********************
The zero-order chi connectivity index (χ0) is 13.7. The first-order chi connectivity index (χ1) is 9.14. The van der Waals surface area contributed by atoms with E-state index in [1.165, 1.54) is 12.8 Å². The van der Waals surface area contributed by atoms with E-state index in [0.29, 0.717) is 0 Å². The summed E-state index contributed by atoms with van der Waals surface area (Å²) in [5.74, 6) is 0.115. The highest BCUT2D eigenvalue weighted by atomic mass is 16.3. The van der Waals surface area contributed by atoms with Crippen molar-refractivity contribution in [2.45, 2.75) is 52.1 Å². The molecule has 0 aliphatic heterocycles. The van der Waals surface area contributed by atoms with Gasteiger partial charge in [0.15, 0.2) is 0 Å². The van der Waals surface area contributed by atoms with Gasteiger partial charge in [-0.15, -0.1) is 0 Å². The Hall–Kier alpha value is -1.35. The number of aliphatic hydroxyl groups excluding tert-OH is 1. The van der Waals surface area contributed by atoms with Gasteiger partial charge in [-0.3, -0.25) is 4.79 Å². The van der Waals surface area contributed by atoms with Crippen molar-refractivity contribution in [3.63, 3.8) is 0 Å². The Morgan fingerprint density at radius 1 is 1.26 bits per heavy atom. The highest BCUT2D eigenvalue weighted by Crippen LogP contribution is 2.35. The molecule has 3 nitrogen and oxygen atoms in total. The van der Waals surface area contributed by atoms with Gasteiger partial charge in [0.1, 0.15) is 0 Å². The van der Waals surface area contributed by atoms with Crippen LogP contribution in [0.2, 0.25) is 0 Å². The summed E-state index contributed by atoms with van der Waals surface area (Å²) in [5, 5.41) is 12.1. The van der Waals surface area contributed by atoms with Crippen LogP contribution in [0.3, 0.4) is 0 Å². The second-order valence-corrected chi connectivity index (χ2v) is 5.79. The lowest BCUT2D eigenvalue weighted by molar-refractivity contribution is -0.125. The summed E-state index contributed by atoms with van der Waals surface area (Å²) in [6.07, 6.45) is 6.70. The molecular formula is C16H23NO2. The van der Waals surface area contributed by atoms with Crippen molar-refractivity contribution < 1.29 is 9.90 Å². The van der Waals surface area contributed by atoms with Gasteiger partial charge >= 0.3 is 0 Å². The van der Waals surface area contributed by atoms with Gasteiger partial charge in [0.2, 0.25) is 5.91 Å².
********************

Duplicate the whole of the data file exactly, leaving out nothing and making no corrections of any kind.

The zero-order chi connectivity index (χ0) is 13.7. The first-order chi connectivity index (χ1) is 9.14. The van der Waals surface area contributed by atoms with E-state index in [1.165, 1.54) is 12.8 Å². The van der Waals surface area contributed by atoms with E-state index in [0.29, 0.717) is 0 Å². The summed E-state index contributed by atoms with van der Waals surface area (Å²) in [5.74, 6) is 0.115. The highest BCUT2D eigenvalue weighted by atomic mass is 16.3. The van der Waals surface area contributed by atoms with Crippen molar-refractivity contribution in [2.45, 2.75) is 52.1 Å². The molecule has 0 aliphatic heterocycles. The van der Waals surface area contributed by atoms with Gasteiger partial charge in [0.15, 0.2) is 0 Å². The van der Waals surface area contributed by atoms with Gasteiger partial charge in [-0.15, -0.1) is 0 Å². The Hall–Kier alpha value is -1.35. The number of aliphatic hydroxyl groups excluding tert-OH is 1. The van der Waals surface area contributed by atoms with Gasteiger partial charge in [-0.3, -0.25) is 4.79 Å². The van der Waals surface area contributed by atoms with Crippen molar-refractivity contribution in [3.63, 3.8) is 0 Å². The Morgan fingerprint density at radius 1 is 1.26 bits per heavy atom. The highest BCUT2D eigenvalue weighted by Crippen LogP contribution is 2.35. The molecule has 3 nitrogen and oxygen atoms in total. The van der Waals surface area contributed by atoms with Gasteiger partial charge in [0.1, 0.15) is 0 Å². The van der Waals surface area contributed by atoms with Crippen LogP contribution in [0.2, 0.25) is 0 Å². The summed E-state index contributed by atoms with van der Waals surface area (Å²) in [5, 5.41) is 12.1. The van der Waals surface area contributed by atoms with Crippen LogP contribution in [0.3, 0.4) is 0 Å². The second-order valence-corrected chi connectivity index (χ2v) is 5.79. The lowest BCUT2D eigenvalue weighted by molar-refractivity contribution is -0.125. The summed E-state index contributed by atoms with van der Waals surface area (Å²) in [6.07, 6.45) is 6.70. The molecular formula is C16H23NO2. The van der Waals surface area contributed by atoms with Crippen molar-refractivity contribution < 1.29 is 9.90 Å². The van der Waals surface area contributed by atoms with Gasteiger partial charge >= 0.3 is 0 Å². The van der Waals surface area contributed by atoms with Gasteiger partial charge in [0.2, 0.25) is 5.91 Å².